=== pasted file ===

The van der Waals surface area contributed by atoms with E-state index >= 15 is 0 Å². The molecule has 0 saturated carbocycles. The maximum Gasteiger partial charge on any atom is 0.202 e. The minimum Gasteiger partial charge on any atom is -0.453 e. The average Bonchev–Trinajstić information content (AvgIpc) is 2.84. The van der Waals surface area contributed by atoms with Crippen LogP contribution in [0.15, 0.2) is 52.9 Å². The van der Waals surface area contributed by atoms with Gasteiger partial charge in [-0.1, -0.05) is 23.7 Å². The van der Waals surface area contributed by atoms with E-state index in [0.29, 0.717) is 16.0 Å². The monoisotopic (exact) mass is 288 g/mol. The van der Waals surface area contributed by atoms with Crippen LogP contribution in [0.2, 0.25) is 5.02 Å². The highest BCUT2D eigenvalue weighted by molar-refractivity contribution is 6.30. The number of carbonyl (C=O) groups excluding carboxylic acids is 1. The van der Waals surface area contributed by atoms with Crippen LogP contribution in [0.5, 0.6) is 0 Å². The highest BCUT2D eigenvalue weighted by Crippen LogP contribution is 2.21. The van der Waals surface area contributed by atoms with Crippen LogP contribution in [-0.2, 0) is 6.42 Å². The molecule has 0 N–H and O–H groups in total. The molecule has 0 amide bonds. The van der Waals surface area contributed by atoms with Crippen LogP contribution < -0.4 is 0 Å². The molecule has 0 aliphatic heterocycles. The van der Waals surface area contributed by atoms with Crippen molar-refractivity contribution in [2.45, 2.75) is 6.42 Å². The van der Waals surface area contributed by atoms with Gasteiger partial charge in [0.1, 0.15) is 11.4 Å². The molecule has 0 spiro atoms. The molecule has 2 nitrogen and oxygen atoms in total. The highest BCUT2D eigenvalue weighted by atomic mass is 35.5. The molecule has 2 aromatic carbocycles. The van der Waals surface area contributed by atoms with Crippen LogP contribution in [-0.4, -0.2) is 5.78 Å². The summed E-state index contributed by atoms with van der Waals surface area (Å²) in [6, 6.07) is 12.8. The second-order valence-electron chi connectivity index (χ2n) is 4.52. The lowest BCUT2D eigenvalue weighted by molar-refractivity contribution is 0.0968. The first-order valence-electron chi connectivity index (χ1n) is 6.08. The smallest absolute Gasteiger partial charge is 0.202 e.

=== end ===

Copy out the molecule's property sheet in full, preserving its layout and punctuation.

The van der Waals surface area contributed by atoms with E-state index >= 15 is 0 Å². The molecule has 0 saturated carbocycles. The maximum Gasteiger partial charge on any atom is 0.202 e. The minimum Gasteiger partial charge on any atom is -0.453 e. The average Bonchev–Trinajstić information content (AvgIpc) is 2.84. The van der Waals surface area contributed by atoms with Crippen LogP contribution in [0.15, 0.2) is 52.9 Å². The van der Waals surface area contributed by atoms with Gasteiger partial charge in [-0.1, -0.05) is 23.7 Å². The van der Waals surface area contributed by atoms with E-state index in [0.29, 0.717) is 16.0 Å². The monoisotopic (exact) mass is 288 g/mol. The van der Waals surface area contributed by atoms with Crippen LogP contribution in [0.2, 0.25) is 5.02 Å². The highest BCUT2D eigenvalue weighted by molar-refractivity contribution is 6.30. The number of carbonyl (C=O) groups excluding carboxylic acids is 1. The van der Waals surface area contributed by atoms with Crippen LogP contribution in [0.5, 0.6) is 0 Å². The highest BCUT2D eigenvalue weighted by Crippen LogP contribution is 2.21. The van der Waals surface area contributed by atoms with Crippen LogP contribution in [-0.2, 0) is 6.42 Å². The molecule has 0 N–H and O–H groups in total. The molecule has 0 amide bonds. The van der Waals surface area contributed by atoms with Crippen LogP contribution < -0.4 is 0 Å². The molecule has 0 aliphatic heterocycles. The van der Waals surface area contributed by atoms with Crippen molar-refractivity contribution in [2.45, 2.75) is 6.42 Å². The van der Waals surface area contributed by atoms with Gasteiger partial charge in [0.1, 0.15) is 11.4 Å². The molecule has 0 spiro atoms. The molecule has 2 nitrogen and oxygen atoms in total. The highest BCUT2D eigenvalue weighted by atomic mass is 35.5. The molecule has 2 aromatic carbocycles. The van der Waals surface area contributed by atoms with Crippen LogP contribution in [-0.4, -0.2) is 5.78 Å². The summed E-state index contributed by atoms with van der Waals surface area (Å²) in [6, 6.07) is 12.8. The second-order valence-electron chi connectivity index (χ2n) is 4.52. The lowest BCUT2D eigenvalue weighted by molar-refractivity contribution is 0.0968. The first-order valence-electron chi connectivity index (χ1n) is 6.08. The smallest absolute Gasteiger partial charge is 0.202 e.